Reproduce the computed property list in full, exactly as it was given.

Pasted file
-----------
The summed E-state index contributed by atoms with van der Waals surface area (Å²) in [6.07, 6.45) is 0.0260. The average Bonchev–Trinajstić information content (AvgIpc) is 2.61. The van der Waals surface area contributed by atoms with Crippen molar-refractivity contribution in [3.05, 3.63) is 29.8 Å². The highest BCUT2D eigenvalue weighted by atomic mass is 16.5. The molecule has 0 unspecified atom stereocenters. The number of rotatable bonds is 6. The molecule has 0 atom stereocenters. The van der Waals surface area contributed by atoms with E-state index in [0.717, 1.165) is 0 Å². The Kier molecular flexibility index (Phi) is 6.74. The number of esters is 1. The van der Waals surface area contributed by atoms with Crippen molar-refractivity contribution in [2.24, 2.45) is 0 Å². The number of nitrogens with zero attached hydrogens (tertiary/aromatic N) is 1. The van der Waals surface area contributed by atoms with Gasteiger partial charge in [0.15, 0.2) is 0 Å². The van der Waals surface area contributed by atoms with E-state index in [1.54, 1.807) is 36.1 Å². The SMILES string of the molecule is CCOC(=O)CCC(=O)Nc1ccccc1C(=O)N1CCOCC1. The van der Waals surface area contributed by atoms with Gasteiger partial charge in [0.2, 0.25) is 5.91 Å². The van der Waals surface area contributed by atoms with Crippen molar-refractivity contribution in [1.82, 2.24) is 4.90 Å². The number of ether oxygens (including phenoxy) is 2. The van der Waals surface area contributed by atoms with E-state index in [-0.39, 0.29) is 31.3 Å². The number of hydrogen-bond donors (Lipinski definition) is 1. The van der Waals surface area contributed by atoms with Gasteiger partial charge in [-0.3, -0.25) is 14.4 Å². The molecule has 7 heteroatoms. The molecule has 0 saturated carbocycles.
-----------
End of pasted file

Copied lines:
The summed E-state index contributed by atoms with van der Waals surface area (Å²) in [6.07, 6.45) is 0.0260. The average Bonchev–Trinajstić information content (AvgIpc) is 2.61. The van der Waals surface area contributed by atoms with Crippen molar-refractivity contribution in [3.05, 3.63) is 29.8 Å². The highest BCUT2D eigenvalue weighted by atomic mass is 16.5. The molecule has 0 unspecified atom stereocenters. The number of rotatable bonds is 6. The molecule has 0 atom stereocenters. The van der Waals surface area contributed by atoms with E-state index in [0.717, 1.165) is 0 Å². The Kier molecular flexibility index (Phi) is 6.74. The number of esters is 1. The van der Waals surface area contributed by atoms with Crippen molar-refractivity contribution in [2.24, 2.45) is 0 Å². The number of nitrogens with zero attached hydrogens (tertiary/aromatic N) is 1. The van der Waals surface area contributed by atoms with Gasteiger partial charge in [0.15, 0.2) is 0 Å². The van der Waals surface area contributed by atoms with E-state index in [1.54, 1.807) is 36.1 Å². The SMILES string of the molecule is CCOC(=O)CCC(=O)Nc1ccccc1C(=O)N1CCOCC1. The van der Waals surface area contributed by atoms with Gasteiger partial charge in [0.2, 0.25) is 5.91 Å². The van der Waals surface area contributed by atoms with Crippen molar-refractivity contribution in [1.82, 2.24) is 4.90 Å². The number of ether oxygens (including phenoxy) is 2. The van der Waals surface area contributed by atoms with E-state index in [-0.39, 0.29) is 31.3 Å². The number of hydrogen-bond donors (Lipinski definition) is 1. The van der Waals surface area contributed by atoms with Gasteiger partial charge in [-0.3, -0.25) is 14.4 Å². The molecule has 7 heteroatoms. The molecule has 0 saturated carbocycles.